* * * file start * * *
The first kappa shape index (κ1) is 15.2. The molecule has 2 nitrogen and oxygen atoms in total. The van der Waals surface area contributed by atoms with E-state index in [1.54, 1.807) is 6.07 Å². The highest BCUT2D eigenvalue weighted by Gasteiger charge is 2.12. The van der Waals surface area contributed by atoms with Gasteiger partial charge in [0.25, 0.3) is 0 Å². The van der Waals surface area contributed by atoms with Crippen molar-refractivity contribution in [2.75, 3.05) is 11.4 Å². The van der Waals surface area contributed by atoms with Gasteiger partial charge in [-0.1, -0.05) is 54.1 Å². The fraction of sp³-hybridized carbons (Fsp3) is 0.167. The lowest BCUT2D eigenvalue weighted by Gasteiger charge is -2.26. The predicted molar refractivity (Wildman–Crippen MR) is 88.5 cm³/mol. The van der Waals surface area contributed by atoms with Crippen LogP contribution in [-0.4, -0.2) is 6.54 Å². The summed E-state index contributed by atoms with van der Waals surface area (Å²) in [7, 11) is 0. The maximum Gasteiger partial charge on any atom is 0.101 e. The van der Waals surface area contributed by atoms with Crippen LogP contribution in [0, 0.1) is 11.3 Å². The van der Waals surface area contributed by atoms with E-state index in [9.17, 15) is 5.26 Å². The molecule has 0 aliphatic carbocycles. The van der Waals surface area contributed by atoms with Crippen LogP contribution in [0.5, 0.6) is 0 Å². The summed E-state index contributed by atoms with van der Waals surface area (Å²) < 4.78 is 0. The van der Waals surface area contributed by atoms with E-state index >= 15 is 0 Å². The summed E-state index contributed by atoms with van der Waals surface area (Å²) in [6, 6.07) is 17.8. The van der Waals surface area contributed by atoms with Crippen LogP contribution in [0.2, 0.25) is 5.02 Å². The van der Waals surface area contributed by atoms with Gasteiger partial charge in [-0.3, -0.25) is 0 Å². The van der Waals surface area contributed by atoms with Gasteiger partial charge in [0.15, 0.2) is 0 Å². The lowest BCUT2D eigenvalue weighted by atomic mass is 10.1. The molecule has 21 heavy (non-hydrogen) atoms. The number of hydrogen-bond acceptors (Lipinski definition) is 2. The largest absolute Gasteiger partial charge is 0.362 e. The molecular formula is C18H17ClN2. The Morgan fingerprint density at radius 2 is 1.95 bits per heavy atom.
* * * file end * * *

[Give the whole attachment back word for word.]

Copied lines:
The first kappa shape index (κ1) is 15.2. The molecule has 2 nitrogen and oxygen atoms in total. The van der Waals surface area contributed by atoms with E-state index in [1.54, 1.807) is 6.07 Å². The highest BCUT2D eigenvalue weighted by Gasteiger charge is 2.12. The van der Waals surface area contributed by atoms with Gasteiger partial charge in [0.25, 0.3) is 0 Å². The van der Waals surface area contributed by atoms with Crippen molar-refractivity contribution in [2.75, 3.05) is 11.4 Å². The van der Waals surface area contributed by atoms with Gasteiger partial charge in [-0.1, -0.05) is 54.1 Å². The fraction of sp³-hybridized carbons (Fsp3) is 0.167. The lowest BCUT2D eigenvalue weighted by Gasteiger charge is -2.26. The predicted molar refractivity (Wildman–Crippen MR) is 88.5 cm³/mol. The van der Waals surface area contributed by atoms with Crippen LogP contribution in [-0.4, -0.2) is 6.54 Å². The summed E-state index contributed by atoms with van der Waals surface area (Å²) in [7, 11) is 0. The maximum Gasteiger partial charge on any atom is 0.101 e. The van der Waals surface area contributed by atoms with Crippen LogP contribution in [0, 0.1) is 11.3 Å². The van der Waals surface area contributed by atoms with E-state index in [9.17, 15) is 5.26 Å². The molecule has 0 aliphatic carbocycles. The van der Waals surface area contributed by atoms with Crippen LogP contribution in [0.5, 0.6) is 0 Å². The summed E-state index contributed by atoms with van der Waals surface area (Å²) < 4.78 is 0. The van der Waals surface area contributed by atoms with E-state index >= 15 is 0 Å². The summed E-state index contributed by atoms with van der Waals surface area (Å²) in [6, 6.07) is 17.8. The van der Waals surface area contributed by atoms with Crippen LogP contribution in [0.2, 0.25) is 5.02 Å². The van der Waals surface area contributed by atoms with Gasteiger partial charge in [-0.3, -0.25) is 0 Å². The van der Waals surface area contributed by atoms with Gasteiger partial charge in [0.15, 0.2) is 0 Å². The lowest BCUT2D eigenvalue weighted by atomic mass is 10.1. The molecule has 21 heavy (non-hydrogen) atoms. The number of hydrogen-bond acceptors (Lipinski definition) is 2. The largest absolute Gasteiger partial charge is 0.362 e. The molecular formula is C18H17ClN2. The Morgan fingerprint density at radius 2 is 1.95 bits per heavy atom.